The other day I was in the car listening to my local NPR station, and "The State of Things" had a feature on how to get your child to eat. The focus was on how to get your child to eat healthy foods, but I was interested in any tips on how to get your child to eat. Period. When you're worried about how few calories your child consumes over the course of any given day (or week), and about how he can make it through a school day on one carrot cake Cliff bar eaten at 9:30 in the morning, you tend to obsess less about things like a balanced diet and more on the desire you have to see your child just plain
Which is why on Tuesday, after picking L. up early from school for an appointment on a frigid, still-icy afternoon, and finding out that he'd not eaten any lunch, I swung by McDonald's and bought him some fries. Then I drove on, feeling a warm, satisfied glow wash over me because the car was suddenly so cozy and smelled of fries, and L. was in the back seat contentedly reading a Hardy Boys novel and munching fries like he'd just been given the best food in the world. Because really, deep down, a Mama always has that need to see her kids fed--to know that their stomachs are filled, even if with McDonald's French fries. I was so grateful to those fries at that moment, yet years ago I might have easily entertained some misguided judgments about a parent (oh no, not me!) who made up for her kid's skipping lunch by stuffing him with fries on the way to a therapy appointment.
I wanted to call in to "The State of Things" show so badly, and even scrawled the number on my hand in traffic, so I could call when I got home. But there wasn't the time to do it in the end, which is probably fine, since the chances of any of those panelists being able to solve our food issues in one short phone call were pretty slim (we spent $400 to meet with nutritionists/feeding experts for two hours, and they weren't able to solve the problems, either).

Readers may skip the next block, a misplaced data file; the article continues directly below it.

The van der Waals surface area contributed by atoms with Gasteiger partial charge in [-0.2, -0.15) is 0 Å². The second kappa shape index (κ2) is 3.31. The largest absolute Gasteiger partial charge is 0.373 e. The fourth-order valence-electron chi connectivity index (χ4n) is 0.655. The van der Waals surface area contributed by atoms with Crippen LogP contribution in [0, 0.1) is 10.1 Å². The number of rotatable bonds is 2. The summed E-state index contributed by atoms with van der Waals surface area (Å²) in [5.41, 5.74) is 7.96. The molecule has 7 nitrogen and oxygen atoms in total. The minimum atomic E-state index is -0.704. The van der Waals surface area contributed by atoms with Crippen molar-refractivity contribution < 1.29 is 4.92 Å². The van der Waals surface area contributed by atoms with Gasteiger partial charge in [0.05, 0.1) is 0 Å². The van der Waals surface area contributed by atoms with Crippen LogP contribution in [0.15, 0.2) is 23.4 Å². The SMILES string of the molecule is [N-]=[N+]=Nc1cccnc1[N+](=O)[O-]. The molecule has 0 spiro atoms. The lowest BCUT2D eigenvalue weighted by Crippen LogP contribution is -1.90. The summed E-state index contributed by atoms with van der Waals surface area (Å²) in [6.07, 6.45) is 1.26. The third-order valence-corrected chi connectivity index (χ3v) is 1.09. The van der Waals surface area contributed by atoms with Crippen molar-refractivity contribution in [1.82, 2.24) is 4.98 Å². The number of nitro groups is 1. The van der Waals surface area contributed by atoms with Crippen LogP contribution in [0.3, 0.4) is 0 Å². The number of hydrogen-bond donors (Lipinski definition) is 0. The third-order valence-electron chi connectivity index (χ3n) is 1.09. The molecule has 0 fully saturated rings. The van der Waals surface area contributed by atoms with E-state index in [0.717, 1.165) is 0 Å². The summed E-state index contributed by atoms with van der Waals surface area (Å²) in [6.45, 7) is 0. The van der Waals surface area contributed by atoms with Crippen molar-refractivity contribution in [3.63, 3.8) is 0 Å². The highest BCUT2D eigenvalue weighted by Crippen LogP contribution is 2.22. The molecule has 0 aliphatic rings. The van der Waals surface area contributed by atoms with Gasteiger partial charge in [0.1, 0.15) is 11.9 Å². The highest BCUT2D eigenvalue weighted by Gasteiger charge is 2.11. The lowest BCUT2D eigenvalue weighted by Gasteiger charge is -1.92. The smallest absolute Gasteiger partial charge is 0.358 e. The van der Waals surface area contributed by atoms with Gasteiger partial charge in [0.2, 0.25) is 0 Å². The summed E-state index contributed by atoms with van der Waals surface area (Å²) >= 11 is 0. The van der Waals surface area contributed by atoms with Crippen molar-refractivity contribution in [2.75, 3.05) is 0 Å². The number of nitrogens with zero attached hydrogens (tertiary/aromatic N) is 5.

The Food Issue has taken a place on the back burner at our house lately. Not because L. is suddenly eating lots of different foods, but because we've had more important/critical things to focus on. But I listened with a touch of bitter envy to some of the callers, whose kids didn't seem to me to have real eating issues, just general pickiness about this, that, or the other thing. I also felt a little validated and comforted, too, because all of the things they suggest doing to help build healthy eating habits in your children we are, in fact, doing--and have done for years. Things like:
--Eating dinner together as a family, as often as possible. (We eat dinner seven days/week together, barring an evening meeting one of us might be attending once or twice a month.)
--Cooking homemade meals as often as possible, instead of eating out. (Eating out or getting carry-out costs $$! Sometimes a pizza is a lifesaver, but we generally try to do carry-out only once a month.)
--Including kids in the food preparation. (Family Cook Night!)
--Reading labels, and teaching kids about nutritional content and the dangers of excess.
--Serving lots of fruits and vegetables, and cutting back or even eliminating processed foods.
What we have learned to do on our own over the years are things like capitalizing on L.'s big eating times: when he's on the computer, riding in the car, or watching TV. But instead of letting him veg out with his hand in a bag of junk food (he doesn't like chips, anyway), I always give both kids bowls of cut-up fruit to eat while they're "resting" and watching their shows. Sometimes it's a bowl of blueberries or grapes, other times strawberries, sometimes sliced apples. L. likes his vegetables raw, and he'll actually sit and plow through a bowl of raw green beans when he's watching a show, or sitting in the back of the family van.
We may never ever get to see L. sit down and fill himself up with gusto at any meal, but I try to remember that the most important thing is to never give up offering him the good stuff. I try to remember that even though L. might have a bad eating day, it's the total of what he eats over the course of the week that counts more.
But I do constantly wonder if the extreme food aversions L. has will ever go away on their own. And I wonder, as I contemplate that big pot on the back burner--the one with the Food Issue in it--if we shouldn't be doing more about it.